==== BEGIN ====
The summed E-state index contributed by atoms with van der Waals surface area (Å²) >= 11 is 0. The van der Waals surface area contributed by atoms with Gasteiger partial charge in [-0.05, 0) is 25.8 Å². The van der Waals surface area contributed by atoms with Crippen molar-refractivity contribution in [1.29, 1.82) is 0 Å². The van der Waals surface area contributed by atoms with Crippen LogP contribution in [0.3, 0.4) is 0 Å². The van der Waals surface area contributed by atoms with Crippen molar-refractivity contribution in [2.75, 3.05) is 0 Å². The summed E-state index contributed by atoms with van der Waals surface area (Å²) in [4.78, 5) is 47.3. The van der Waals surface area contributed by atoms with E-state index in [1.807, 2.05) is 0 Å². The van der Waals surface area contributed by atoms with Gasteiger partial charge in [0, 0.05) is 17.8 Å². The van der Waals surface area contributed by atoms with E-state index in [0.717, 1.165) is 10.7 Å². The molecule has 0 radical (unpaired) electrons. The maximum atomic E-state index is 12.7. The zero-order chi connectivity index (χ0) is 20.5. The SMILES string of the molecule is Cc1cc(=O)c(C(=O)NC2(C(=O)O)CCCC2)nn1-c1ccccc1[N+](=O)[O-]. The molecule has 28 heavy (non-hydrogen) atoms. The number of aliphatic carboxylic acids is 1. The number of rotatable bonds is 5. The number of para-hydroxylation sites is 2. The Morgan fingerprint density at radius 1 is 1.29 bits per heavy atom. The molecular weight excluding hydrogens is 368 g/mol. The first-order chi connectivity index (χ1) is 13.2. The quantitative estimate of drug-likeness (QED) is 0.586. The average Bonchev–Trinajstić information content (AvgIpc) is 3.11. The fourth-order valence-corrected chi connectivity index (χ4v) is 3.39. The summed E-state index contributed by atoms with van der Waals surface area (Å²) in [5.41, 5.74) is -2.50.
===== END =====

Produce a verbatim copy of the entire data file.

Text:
The summed E-state index contributed by atoms with van der Waals surface area (Å²) >= 11 is 0. The van der Waals surface area contributed by atoms with Gasteiger partial charge in [-0.05, 0) is 25.8 Å². The van der Waals surface area contributed by atoms with Crippen molar-refractivity contribution in [1.29, 1.82) is 0 Å². The van der Waals surface area contributed by atoms with Crippen LogP contribution in [0.3, 0.4) is 0 Å². The van der Waals surface area contributed by atoms with Crippen molar-refractivity contribution in [2.75, 3.05) is 0 Å². The summed E-state index contributed by atoms with van der Waals surface area (Å²) in [4.78, 5) is 47.3. The van der Waals surface area contributed by atoms with E-state index in [1.807, 2.05) is 0 Å². The van der Waals surface area contributed by atoms with Gasteiger partial charge in [0, 0.05) is 17.8 Å². The van der Waals surface area contributed by atoms with E-state index in [0.717, 1.165) is 10.7 Å². The molecule has 0 radical (unpaired) electrons. The maximum atomic E-state index is 12.7. The zero-order chi connectivity index (χ0) is 20.5. The SMILES string of the molecule is Cc1cc(=O)c(C(=O)NC2(C(=O)O)CCCC2)nn1-c1ccccc1[N+](=O)[O-]. The molecule has 28 heavy (non-hydrogen) atoms. The number of aliphatic carboxylic acids is 1. The number of rotatable bonds is 5. The number of para-hydroxylation sites is 2. The Morgan fingerprint density at radius 1 is 1.29 bits per heavy atom. The molecular weight excluding hydrogens is 368 g/mol. The first-order chi connectivity index (χ1) is 13.2. The quantitative estimate of drug-likeness (QED) is 0.586. The average Bonchev–Trinajstić information content (AvgIpc) is 3.11. The fourth-order valence-corrected chi connectivity index (χ4v) is 3.39. The summed E-state index contributed by atoms with van der Waals surface area (Å²) in [5.41, 5.74) is -2.50.